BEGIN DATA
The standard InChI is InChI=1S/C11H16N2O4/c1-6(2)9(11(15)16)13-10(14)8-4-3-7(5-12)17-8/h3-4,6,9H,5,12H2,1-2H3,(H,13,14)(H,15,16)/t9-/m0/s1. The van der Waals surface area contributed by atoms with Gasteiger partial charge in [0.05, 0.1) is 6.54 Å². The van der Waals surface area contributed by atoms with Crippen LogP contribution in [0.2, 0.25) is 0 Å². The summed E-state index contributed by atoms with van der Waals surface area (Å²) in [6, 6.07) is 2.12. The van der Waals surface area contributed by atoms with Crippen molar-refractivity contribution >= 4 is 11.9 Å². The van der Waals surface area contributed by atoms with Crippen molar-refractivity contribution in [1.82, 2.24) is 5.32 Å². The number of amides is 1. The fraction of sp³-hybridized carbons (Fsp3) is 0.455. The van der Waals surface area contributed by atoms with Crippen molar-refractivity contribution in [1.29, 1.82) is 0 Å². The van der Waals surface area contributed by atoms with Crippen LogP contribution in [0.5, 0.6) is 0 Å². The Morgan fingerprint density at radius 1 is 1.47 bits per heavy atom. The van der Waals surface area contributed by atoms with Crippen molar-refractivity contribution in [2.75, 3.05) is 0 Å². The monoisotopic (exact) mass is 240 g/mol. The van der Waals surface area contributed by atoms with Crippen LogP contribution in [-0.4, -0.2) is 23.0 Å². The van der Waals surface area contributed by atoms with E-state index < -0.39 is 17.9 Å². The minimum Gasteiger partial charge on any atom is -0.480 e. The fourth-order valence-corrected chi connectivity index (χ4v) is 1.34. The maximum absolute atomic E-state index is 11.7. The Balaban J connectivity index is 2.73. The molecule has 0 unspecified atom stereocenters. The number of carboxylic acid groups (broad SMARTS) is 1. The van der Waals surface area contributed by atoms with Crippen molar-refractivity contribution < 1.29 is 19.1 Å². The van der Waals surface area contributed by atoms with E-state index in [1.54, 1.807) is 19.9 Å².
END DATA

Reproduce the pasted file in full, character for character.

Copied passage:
The standard InChI is InChI=1S/C11H16N2O4/c1-6(2)9(11(15)16)13-10(14)8-4-3-7(5-12)17-8/h3-4,6,9H,5,12H2,1-2H3,(H,13,14)(H,15,16)/t9-/m0/s1. The van der Waals surface area contributed by atoms with Gasteiger partial charge in [0.05, 0.1) is 6.54 Å². The van der Waals surface area contributed by atoms with Crippen LogP contribution in [0.2, 0.25) is 0 Å². The summed E-state index contributed by atoms with van der Waals surface area (Å²) in [6, 6.07) is 2.12. The van der Waals surface area contributed by atoms with Crippen molar-refractivity contribution >= 4 is 11.9 Å². The van der Waals surface area contributed by atoms with Crippen molar-refractivity contribution in [1.82, 2.24) is 5.32 Å². The number of amides is 1. The fraction of sp³-hybridized carbons (Fsp3) is 0.455. The van der Waals surface area contributed by atoms with Crippen molar-refractivity contribution in [1.29, 1.82) is 0 Å². The van der Waals surface area contributed by atoms with Crippen LogP contribution in [0.5, 0.6) is 0 Å². The Morgan fingerprint density at radius 1 is 1.47 bits per heavy atom. The van der Waals surface area contributed by atoms with Crippen molar-refractivity contribution in [2.75, 3.05) is 0 Å². The monoisotopic (exact) mass is 240 g/mol. The van der Waals surface area contributed by atoms with Crippen LogP contribution in [-0.4, -0.2) is 23.0 Å². The van der Waals surface area contributed by atoms with E-state index < -0.39 is 17.9 Å². The minimum Gasteiger partial charge on any atom is -0.480 e. The fourth-order valence-corrected chi connectivity index (χ4v) is 1.34. The maximum absolute atomic E-state index is 11.7. The Balaban J connectivity index is 2.73. The molecule has 0 unspecified atom stereocenters. The number of carboxylic acid groups (broad SMARTS) is 1. The van der Waals surface area contributed by atoms with Crippen molar-refractivity contribution < 1.29 is 19.1 Å². The van der Waals surface area contributed by atoms with E-state index in [1.54, 1.807) is 19.9 Å².